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The Bush Plan

According to George Bush, the Iraq war is boosting the US economy. Recently, he said to NBC’s Ann Curry, “I think actually the spending in the war might help with jobs because we’re buying equipment, and people are working.”

Ah, the insensitivity of Bush illogic. Bush is killing our troops, Iraqis, and Afghans to pump up a financial system on life support. So why not strike Iran? If war spending is creating jobs, wage more wars to revive a gasping economy. Makes sense to George Bush.

On the fifth anniversary of the illegal occupation of Iraq, Bush offered more illogic-that the invasion has made the world a better place and the United States safer. He said:

Five years into this battle, there is an understandable debate over whether the war was worth fighting, whether the fight is worth winning, and whether we can win it. The answers are clear to me. Removing Saddam Hussein from power was the right decision, and this is a fight that America can and must win.

For Bush to say “there is understandable debate over whether the war was worth fighting” is interesting since debate has never been encouraged by this president. While others deliberated the case for war, the Decider was not allowing weapons inspectors to do their jobs, was not searching his soul, and was not losing sleep over the most important decision a president can make. Instead, he was obsessed with being a war president in order to be a peace president, with outdoing Poppy, and with using the Middle East as a bloody arena for his malevolent lust for power. Add to this his egomaniacal business venture to control the resources of an oil-rich nation. The deaths of hundreds of thousands of Iraqis never entered his consciousness nor did the sacrifice of military families. To Bush, the words “sacrifice,” “patriotism,” and “freedom” are devices he has used as recruitment tools and support for war. Mission accomplished. But Bush’s utterances, arrogance, and actions also have inspired terrorists and hatred of America.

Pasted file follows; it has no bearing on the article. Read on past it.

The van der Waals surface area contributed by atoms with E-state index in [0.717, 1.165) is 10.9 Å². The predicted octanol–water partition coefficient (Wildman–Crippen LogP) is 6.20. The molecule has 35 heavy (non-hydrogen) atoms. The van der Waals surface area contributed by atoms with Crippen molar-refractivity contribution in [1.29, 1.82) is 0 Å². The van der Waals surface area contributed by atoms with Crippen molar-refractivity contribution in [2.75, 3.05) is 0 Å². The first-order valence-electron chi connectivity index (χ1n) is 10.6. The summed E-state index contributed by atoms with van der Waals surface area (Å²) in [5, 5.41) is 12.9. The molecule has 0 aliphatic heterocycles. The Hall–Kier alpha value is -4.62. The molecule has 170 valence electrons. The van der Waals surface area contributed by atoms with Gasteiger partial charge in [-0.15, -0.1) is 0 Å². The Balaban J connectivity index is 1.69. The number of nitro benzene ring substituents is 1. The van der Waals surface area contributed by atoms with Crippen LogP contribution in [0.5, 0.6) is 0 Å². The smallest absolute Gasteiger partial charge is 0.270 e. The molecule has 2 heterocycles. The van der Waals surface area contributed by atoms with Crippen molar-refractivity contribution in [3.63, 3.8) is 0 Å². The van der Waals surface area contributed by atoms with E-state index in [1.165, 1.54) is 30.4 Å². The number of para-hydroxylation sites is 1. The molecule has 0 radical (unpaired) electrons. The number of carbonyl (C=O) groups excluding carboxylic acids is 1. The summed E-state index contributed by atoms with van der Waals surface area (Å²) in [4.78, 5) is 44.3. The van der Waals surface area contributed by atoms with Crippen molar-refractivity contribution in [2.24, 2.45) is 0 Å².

Clearly, George Bush lacks the ability to recognize facts. So, he creates his own reality, one unique to him and to supporters with whom he holds sway. And he stands behind his decisions even when experts differ. Bush listens only to people who agree with him and either scorns or forces retirement on those who don’t.

When Ann Curry asked Bush about the possibility of being wrong and that he wouldn’t want soldiers to die in vain, he said:

Well, we’re not wrong in this case. And the surge is proving us not wrong. Secondly, failure in Iraq would’ve been an unmit-, will be an unmitigated disaster in the Middle East. I mean it would empower the radicals who still want to hurt us. It would embolden Iran which is a threat to peace. And it would’ve abandoned the Iraqi people, I mean, who are counting on the United States to continue help them having liberated them from a brutal tyrant who murdered thousands and thousands of his people. So I don’t believe it was wrong, as a matter of fact I believe it’s right and I believe history will prove it’s right.

All of this is just another example-as if we needed more-of Bush insensitivity and illogic, which, during the course of his presidency, he has elevated to an art. Yes, George Bush is one artistic criminal.

Let’s break down Bush’s response to Curry.

Scrutinize his saying that “the surge is proving us not wrong” and that failure in Iraq would be an “unmitigated disaster.” Actually, it is Bush’s crime of invading and occupying Iraq that is unmitigated disaster. And while violence may be slightly down because of the surge, troops and Iraqis are still dying. Each death is one too many. Sectarianism remains a huge problem and so does civil war.

Now, take a look at Iran as a “threat to peace.” We have proven that we are the hazard to peace, a greater danger than Iran. In fact, the Pew Research Center polled people in 15 countries and found that there is more concern about our presence in Iraq than about Iran’s ambition to build nuclear weapons.

Examine Bush’s spin that the Iraqis are “counting on the United States” for help after we’ve “liberated them from a brutal tyrant who murdered thousands and thousands of his people.” The truth is that most Iraqis don’t perceive us to be liberators, saying they preferred Saddam Hussein rather than US occupation of their country. Plus, we are responsible for killing thousands and thousands of Iraqis.

Yet, Bush can’t grasp that he is, was, or ever could be wrong. Many believe he has no conscience to guide him. Tragically, this means Bush lacks the capacity to understand that he, himself, is the brutal tyrant responsible for countless deaths and disasters. And, so, removing him from power is not only the right decision, it is crucial. It is, also, urgent, because George Bush may commit more crimes against humanity in order to “help” our faltering economy.

Missy Beattie lives in New York City. She’s written for National Public Radio and Nashville Life Magazine. An outspoken critic of the Bush Administration and the war in Iraq, she’s a member of Gold Star Families for Peace. She completed a novel last year, but since the death of her nephew, Marine Lance Cpl. Chase J. Comley, in Iraq on August 6,’05, she has been writing political articles. She can be reached at: Missybeat@aol.com

 

 

 

 

 

More articles by:

Missy Beattie has written for National Public Radio and Nashville Life Magazine. She was an instructor of memoirs writing at Johns Hopkins’ Osher Lifelong Learning Institute in BaltimoreEmail: missybeat@gmail.com

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